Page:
Panasonic PT-D3500U Review
Daylight View is corrective circuitry provided in most new Panasonic projectors. It relies on a light sensor that monitors room lighting. In bright rooms it automatically enhances contrast, color saturation, etc. to improve overall picture quality and minumize the tendency for the image to wash out.
Panasonic claims that Daylight View is almost like having a projector that is 50% brighter, and I think they are getting carried away in their enthusiasm. I looked at Daylight View closely a couple of months ago when reviewing the Panasonic PT-LB30NTU wireless networking projector. Remember that whites don’t get any brighter. I’ll concede that in bright rooms Daylight View might help to the tune of an extra 20% more lumens, overall, but not 50%.
Other brands of projectors may have settings such as “Dynamic”, which also tweak settings, the big difference here, is that Daylight View actually “observes” room lighting conditions and adjusts accordingly, instead of having one “fits all” setting for brighter situations.
This is another feature Panasonic puts on their projectors – and also their Plasmas. It controls gray scale and adjusts on an “frame by frame” basis. On video it helps improve dynamics on dark scenes along with other capabilities. Default is turned on, and overall it really does help picture quality.
Direct Power Off
Thanks to a large built in capacitor that acts as a battery, this Panasonic projector (like most new Panasonic projector models), can be unplugged immediately after hitting the Power Off. The fan will continue to run, without power connected for a couple of minutes, eliminating the risk of shortening lamp life or damaging the projector from lack of proper cool down. Note, please; do not shove the projector into a tight carry case or shipping case, while the fan is still running, the projector does require ventilation while the fan is running.
The Panasonic claims 29db (very, very quiet for a business projector) in low power mode, but it also plenty quiet at full power. without measuring I would put it at 34 db. For a large, bright projector designed for larger rooms, that is quieter than users would normally demand.
Operating in Harsh Environments
First, let me note that this Panasonic DLP projector has a sealed light path, preventing dust, dirt, and moisture from getting between the light source and the outside of the lens. This means less maintanence, less headaches – no dust blobs, etc.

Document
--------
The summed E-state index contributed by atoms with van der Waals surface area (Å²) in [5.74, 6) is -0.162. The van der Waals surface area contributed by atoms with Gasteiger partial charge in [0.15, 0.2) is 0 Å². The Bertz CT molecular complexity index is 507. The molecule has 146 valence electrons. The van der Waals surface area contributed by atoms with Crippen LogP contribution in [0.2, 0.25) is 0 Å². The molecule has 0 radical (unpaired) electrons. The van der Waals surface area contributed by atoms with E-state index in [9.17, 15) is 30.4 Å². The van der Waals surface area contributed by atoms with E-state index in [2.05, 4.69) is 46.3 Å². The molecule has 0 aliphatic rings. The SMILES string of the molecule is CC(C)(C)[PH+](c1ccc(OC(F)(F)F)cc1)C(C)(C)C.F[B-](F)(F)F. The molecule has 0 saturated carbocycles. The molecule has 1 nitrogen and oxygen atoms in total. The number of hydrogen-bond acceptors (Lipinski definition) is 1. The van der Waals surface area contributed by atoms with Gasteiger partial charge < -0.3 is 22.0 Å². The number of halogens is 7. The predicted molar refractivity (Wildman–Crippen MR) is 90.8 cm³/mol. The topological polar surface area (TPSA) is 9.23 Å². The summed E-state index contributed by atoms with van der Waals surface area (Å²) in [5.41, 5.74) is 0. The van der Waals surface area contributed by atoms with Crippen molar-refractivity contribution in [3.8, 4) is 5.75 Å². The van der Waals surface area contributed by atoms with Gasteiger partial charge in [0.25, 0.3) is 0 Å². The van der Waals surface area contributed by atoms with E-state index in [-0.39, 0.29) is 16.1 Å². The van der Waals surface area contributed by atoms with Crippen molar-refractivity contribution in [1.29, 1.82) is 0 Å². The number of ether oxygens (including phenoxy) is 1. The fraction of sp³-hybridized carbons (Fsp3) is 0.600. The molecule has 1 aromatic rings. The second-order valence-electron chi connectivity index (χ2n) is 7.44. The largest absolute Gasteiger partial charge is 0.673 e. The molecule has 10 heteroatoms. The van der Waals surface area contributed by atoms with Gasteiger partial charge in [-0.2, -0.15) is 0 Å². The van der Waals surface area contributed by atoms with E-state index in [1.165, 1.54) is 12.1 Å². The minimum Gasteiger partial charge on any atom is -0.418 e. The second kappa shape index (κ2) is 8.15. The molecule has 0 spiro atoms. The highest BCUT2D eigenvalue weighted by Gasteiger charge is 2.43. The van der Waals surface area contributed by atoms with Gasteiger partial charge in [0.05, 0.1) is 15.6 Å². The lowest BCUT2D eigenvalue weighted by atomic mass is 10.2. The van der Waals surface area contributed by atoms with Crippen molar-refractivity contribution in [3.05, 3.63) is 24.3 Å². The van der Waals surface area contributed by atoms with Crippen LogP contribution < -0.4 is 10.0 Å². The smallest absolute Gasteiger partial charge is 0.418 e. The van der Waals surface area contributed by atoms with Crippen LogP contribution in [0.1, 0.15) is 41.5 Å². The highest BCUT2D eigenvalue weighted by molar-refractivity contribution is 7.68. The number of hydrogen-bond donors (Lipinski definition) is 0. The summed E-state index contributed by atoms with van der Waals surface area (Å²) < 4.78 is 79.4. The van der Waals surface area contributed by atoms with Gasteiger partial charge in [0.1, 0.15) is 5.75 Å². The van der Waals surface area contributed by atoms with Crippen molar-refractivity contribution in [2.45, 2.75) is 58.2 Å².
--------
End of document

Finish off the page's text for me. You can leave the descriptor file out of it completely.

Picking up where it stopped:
The operating range of the Panasonic PT-D3500U is exceptional. It will run in areas as cold as 0 degrees centigrade (32 degrees Farenheit), and as hot as 40 centigrade (104 degrees farenheit)! Note, if you are high altitude (over 4600 feet to 8881 feet) you are limited to a maximum temperature of 95 degrees farenheit (35 centigrade).
This really works well if you have outdoor projection in mind, but also any temporary environment like trailers where consistant climate control could be a problem.
Panasonic’s menus are very plain – in fact – as someone commented they look like something you would expect to find in a 1990 camcorder; with text in all capitals and very limited graphics. Overall navigation is good, not great, as they could improve the layout. As you can see, the menus are translucent, a plus if you are adjusting image controls it lets you see most of the screen.
As you can see from looking at the main menu, there are a large number of sub-menus. Also shown is the Option 1 menu. There is a network menu that allows you to input settings so that the projector can be controlled from anywhere over a web browser, as long as the projector is hooked up to a network with web access!
8 test patterns are also accessible from the Main Menu. All in all Panasonic offers a tremendous number of options and control, but this should not be surprising as this truly is a commercial quality projector, in both performance and capabilities
The Panasonic PT-D3500U Operating Manual
Wow! It’s a great, comprehensive manual. It starts with a great table of contents, with perhaps 100 separate entries. All together there are 70 pages between the covers, all but the last 7, in English. (The last 7 are warnings in French). Most projector manuals that are 70 pages long, are that long because they have 10 pages each in 7 languages. The explanations are clear, plenty of illustrations, and tons of charts – including lens throws for all optional lenses, mounting geometry, menus, etc.
Plug the projector into your network and configure it, and you can locate it on your network, or remotely over the internet (if your network is online), to control the projector. The Panasonic PT-D3500u can be controlled, it will show warnings if it needs maintenance, lamp change, filter change, etc. It can even send out emails advising on its status. The software interface for the networking is much newer and professional looking than the basic menus on the projectors.
You May Also Like
Business and Education Projector Reviews Directory
Home Theater Projector Reviews Directory
Epson Powerlite Pro L1500, L1505 Laser Projector Review
BenQ SU931 Large Venue Projector Review
Subscriber-Only Content Directory
Casio Ecolite XJ-V110W – A Value LED/Laser Projector – Review
Epson PowerLite W29 Projector Review
Canon REALiS WUX450ST Projector Review